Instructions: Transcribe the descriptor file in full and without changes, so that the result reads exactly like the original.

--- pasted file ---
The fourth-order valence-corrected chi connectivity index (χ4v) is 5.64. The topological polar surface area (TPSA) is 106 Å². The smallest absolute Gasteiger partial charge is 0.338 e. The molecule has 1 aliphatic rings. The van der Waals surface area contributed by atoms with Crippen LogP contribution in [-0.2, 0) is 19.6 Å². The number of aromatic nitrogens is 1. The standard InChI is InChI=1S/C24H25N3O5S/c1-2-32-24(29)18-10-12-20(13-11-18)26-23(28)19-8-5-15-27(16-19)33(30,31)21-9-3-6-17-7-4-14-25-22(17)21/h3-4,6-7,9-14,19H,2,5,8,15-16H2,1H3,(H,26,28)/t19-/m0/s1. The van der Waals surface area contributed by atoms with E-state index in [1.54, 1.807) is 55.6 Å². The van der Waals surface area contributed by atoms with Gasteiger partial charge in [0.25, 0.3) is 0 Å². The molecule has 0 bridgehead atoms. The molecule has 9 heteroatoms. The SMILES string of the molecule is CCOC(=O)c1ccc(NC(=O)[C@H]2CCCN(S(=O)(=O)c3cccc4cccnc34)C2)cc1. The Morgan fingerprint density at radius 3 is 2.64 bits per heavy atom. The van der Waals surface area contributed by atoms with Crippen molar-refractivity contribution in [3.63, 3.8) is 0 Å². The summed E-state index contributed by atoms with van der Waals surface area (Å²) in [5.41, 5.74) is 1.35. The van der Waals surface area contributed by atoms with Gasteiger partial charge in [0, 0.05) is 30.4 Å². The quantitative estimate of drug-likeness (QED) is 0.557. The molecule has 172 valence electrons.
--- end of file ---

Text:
The fourth-order valence-corrected chi connectivity index (χ4v) is 5.64. The topological polar surface area (TPSA) is 106 Å². The smallest absolute Gasteiger partial charge is 0.338 e. The molecule has 1 aliphatic rings. The van der Waals surface area contributed by atoms with Crippen LogP contribution in [-0.2, 0) is 19.6 Å². The number of aromatic nitrogens is 1. The standard InChI is InChI=1S/C24H25N3O5S/c1-2-32-24(29)18-10-12-20(13-11-18)26-23(28)19-8-5-15-27(16-19)33(30,31)21-9-3-6-17-7-4-14-25-22(17)21/h3-4,6-7,9-14,19H,2,5,8,15-16H2,1H3,(H,26,28)/t19-/m0/s1. The van der Waals surface area contributed by atoms with E-state index in [1.54, 1.807) is 55.6 Å². The van der Waals surface area contributed by atoms with Gasteiger partial charge in [0.25, 0.3) is 0 Å². The molecule has 0 bridgehead atoms. The molecule has 9 heteroatoms. The SMILES string of the molecule is CCOC(=O)c1ccc(NC(=O)[C@H]2CCCN(S(=O)(=O)c3cccc4cccnc34)C2)cc1. The Morgan fingerprint density at radius 3 is 2.64 bits per heavy atom. The van der Waals surface area contributed by atoms with Crippen molar-refractivity contribution in [3.63, 3.8) is 0 Å². The summed E-state index contributed by atoms with van der Waals surface area (Å²) in [5.41, 5.74) is 1.35. The van der Waals surface area contributed by atoms with Gasteiger partial charge in [0, 0.05) is 30.4 Å². The quantitative estimate of drug-likeness (QED) is 0.557. The molecule has 172 valence electrons.